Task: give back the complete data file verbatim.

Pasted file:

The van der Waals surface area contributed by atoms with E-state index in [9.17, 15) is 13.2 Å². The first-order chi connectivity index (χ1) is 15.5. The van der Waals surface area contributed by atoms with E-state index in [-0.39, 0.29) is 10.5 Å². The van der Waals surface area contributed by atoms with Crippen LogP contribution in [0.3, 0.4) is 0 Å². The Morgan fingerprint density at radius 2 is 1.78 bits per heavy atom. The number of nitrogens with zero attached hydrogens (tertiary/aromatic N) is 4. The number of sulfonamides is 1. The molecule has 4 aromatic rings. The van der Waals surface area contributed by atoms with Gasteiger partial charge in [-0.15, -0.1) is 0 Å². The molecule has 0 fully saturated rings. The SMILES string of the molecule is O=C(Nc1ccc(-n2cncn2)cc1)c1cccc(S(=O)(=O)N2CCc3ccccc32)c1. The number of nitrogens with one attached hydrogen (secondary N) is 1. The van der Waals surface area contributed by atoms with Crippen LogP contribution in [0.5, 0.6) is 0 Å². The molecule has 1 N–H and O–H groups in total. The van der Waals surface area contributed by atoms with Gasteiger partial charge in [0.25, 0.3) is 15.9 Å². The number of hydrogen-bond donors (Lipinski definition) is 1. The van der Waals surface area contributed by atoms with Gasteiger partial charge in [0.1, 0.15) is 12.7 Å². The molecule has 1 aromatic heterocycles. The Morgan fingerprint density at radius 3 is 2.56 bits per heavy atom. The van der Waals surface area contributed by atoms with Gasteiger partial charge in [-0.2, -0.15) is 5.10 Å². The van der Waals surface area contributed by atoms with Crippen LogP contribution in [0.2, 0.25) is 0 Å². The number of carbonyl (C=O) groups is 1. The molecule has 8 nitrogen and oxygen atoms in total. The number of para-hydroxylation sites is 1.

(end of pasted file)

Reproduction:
The van der Waals surface area contributed by atoms with E-state index in [9.17, 15) is 13.2 Å². The first-order chi connectivity index (χ1) is 15.5. The van der Waals surface area contributed by atoms with E-state index in [-0.39, 0.29) is 10.5 Å². The van der Waals surface area contributed by atoms with Crippen LogP contribution in [0.3, 0.4) is 0 Å². The Morgan fingerprint density at radius 2 is 1.78 bits per heavy atom. The number of nitrogens with zero attached hydrogens (tertiary/aromatic N) is 4. The number of sulfonamides is 1. The molecule has 4 aromatic rings. The van der Waals surface area contributed by atoms with Gasteiger partial charge in [-0.15, -0.1) is 0 Å². The molecule has 0 fully saturated rings. The SMILES string of the molecule is O=C(Nc1ccc(-n2cncn2)cc1)c1cccc(S(=O)(=O)N2CCc3ccccc32)c1. The number of nitrogens with one attached hydrogen (secondary N) is 1. The van der Waals surface area contributed by atoms with Crippen LogP contribution in [0.5, 0.6) is 0 Å². The molecule has 1 N–H and O–H groups in total. The van der Waals surface area contributed by atoms with Gasteiger partial charge in [0.25, 0.3) is 15.9 Å². The number of hydrogen-bond donors (Lipinski definition) is 1. The van der Waals surface area contributed by atoms with Gasteiger partial charge in [0.1, 0.15) is 12.7 Å². The molecule has 1 aromatic heterocycles. The Morgan fingerprint density at radius 3 is 2.56 bits per heavy atom. The van der Waals surface area contributed by atoms with Gasteiger partial charge in [-0.2, -0.15) is 5.10 Å². The van der Waals surface area contributed by atoms with Crippen LogP contribution in [0.2, 0.25) is 0 Å². The number of carbonyl (C=O) groups is 1. The molecule has 8 nitrogen and oxygen atoms in total. The number of para-hydroxylation sites is 1.